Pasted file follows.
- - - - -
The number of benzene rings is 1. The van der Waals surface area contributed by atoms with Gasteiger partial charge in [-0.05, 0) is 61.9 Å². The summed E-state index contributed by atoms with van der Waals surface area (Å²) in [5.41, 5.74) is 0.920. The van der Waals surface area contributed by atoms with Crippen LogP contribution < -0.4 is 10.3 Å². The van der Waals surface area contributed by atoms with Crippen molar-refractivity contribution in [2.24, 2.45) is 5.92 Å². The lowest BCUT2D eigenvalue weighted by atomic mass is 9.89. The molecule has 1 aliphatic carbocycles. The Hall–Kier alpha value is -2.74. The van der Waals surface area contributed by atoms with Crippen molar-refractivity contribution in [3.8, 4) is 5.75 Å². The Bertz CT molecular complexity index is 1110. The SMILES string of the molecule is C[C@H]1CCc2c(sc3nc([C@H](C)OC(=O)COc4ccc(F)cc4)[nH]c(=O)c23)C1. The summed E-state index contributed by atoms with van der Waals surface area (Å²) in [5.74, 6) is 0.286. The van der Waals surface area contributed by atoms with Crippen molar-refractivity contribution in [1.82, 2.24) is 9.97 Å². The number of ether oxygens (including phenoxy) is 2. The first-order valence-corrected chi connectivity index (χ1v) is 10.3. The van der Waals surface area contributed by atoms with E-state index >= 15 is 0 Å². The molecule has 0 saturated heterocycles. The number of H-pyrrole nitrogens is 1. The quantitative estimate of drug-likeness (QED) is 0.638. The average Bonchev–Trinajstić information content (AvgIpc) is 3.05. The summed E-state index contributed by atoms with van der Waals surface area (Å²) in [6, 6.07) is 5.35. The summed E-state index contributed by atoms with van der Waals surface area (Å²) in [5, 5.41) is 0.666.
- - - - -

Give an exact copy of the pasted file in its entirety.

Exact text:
The number of benzene rings is 1. The van der Waals surface area contributed by atoms with Gasteiger partial charge in [-0.05, 0) is 61.9 Å². The summed E-state index contributed by atoms with van der Waals surface area (Å²) in [5.41, 5.74) is 0.920. The van der Waals surface area contributed by atoms with Crippen LogP contribution < -0.4 is 10.3 Å². The van der Waals surface area contributed by atoms with Crippen molar-refractivity contribution in [2.24, 2.45) is 5.92 Å². The lowest BCUT2D eigenvalue weighted by atomic mass is 9.89. The molecule has 1 aliphatic carbocycles. The Hall–Kier alpha value is -2.74. The van der Waals surface area contributed by atoms with Crippen molar-refractivity contribution in [3.8, 4) is 5.75 Å². The Bertz CT molecular complexity index is 1110. The SMILES string of the molecule is C[C@H]1CCc2c(sc3nc([C@H](C)OC(=O)COc4ccc(F)cc4)[nH]c(=O)c23)C1. The summed E-state index contributed by atoms with van der Waals surface area (Å²) in [5.74, 6) is 0.286. The van der Waals surface area contributed by atoms with Crippen molar-refractivity contribution in [1.82, 2.24) is 9.97 Å². The number of ether oxygens (including phenoxy) is 2. The first-order valence-corrected chi connectivity index (χ1v) is 10.3. The van der Waals surface area contributed by atoms with E-state index >= 15 is 0 Å². The molecule has 0 saturated heterocycles. The number of H-pyrrole nitrogens is 1. The quantitative estimate of drug-likeness (QED) is 0.638. The average Bonchev–Trinajstić information content (AvgIpc) is 3.05. The summed E-state index contributed by atoms with van der Waals surface area (Å²) in [6, 6.07) is 5.35. The summed E-state index contributed by atoms with van der Waals surface area (Å²) in [5, 5.41) is 0.666.